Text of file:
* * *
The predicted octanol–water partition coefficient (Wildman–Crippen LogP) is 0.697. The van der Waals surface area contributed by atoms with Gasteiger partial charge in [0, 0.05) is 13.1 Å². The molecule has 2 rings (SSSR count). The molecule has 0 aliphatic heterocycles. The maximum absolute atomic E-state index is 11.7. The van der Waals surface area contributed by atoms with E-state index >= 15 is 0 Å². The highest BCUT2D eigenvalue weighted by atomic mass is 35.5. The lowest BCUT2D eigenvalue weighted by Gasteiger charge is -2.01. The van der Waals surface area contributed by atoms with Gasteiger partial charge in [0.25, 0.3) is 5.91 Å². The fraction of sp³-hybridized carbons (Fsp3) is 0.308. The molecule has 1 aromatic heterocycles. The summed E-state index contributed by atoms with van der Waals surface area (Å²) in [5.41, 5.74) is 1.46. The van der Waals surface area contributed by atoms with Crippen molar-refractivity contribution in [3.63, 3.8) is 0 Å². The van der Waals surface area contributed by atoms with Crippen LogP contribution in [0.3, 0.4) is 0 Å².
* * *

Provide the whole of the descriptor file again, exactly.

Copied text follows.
The predicted octanol–water partition coefficient (Wildman–Crippen LogP) is 0.697. The van der Waals surface area contributed by atoms with Gasteiger partial charge in [0, 0.05) is 13.1 Å². The molecule has 2 rings (SSSR count). The molecule has 0 aliphatic heterocycles. The maximum absolute atomic E-state index is 11.7. The van der Waals surface area contributed by atoms with E-state index >= 15 is 0 Å². The highest BCUT2D eigenvalue weighted by atomic mass is 35.5. The lowest BCUT2D eigenvalue weighted by Gasteiger charge is -2.01. The van der Waals surface area contributed by atoms with Gasteiger partial charge in [0.25, 0.3) is 5.91 Å². The fraction of sp³-hybridized carbons (Fsp3) is 0.308. The molecule has 1 aromatic heterocycles. The summed E-state index contributed by atoms with van der Waals surface area (Å²) in [5.41, 5.74) is 1.46. The van der Waals surface area contributed by atoms with Crippen molar-refractivity contribution in [3.63, 3.8) is 0 Å². The van der Waals surface area contributed by atoms with Crippen LogP contribution in [0.3, 0.4) is 0 Å².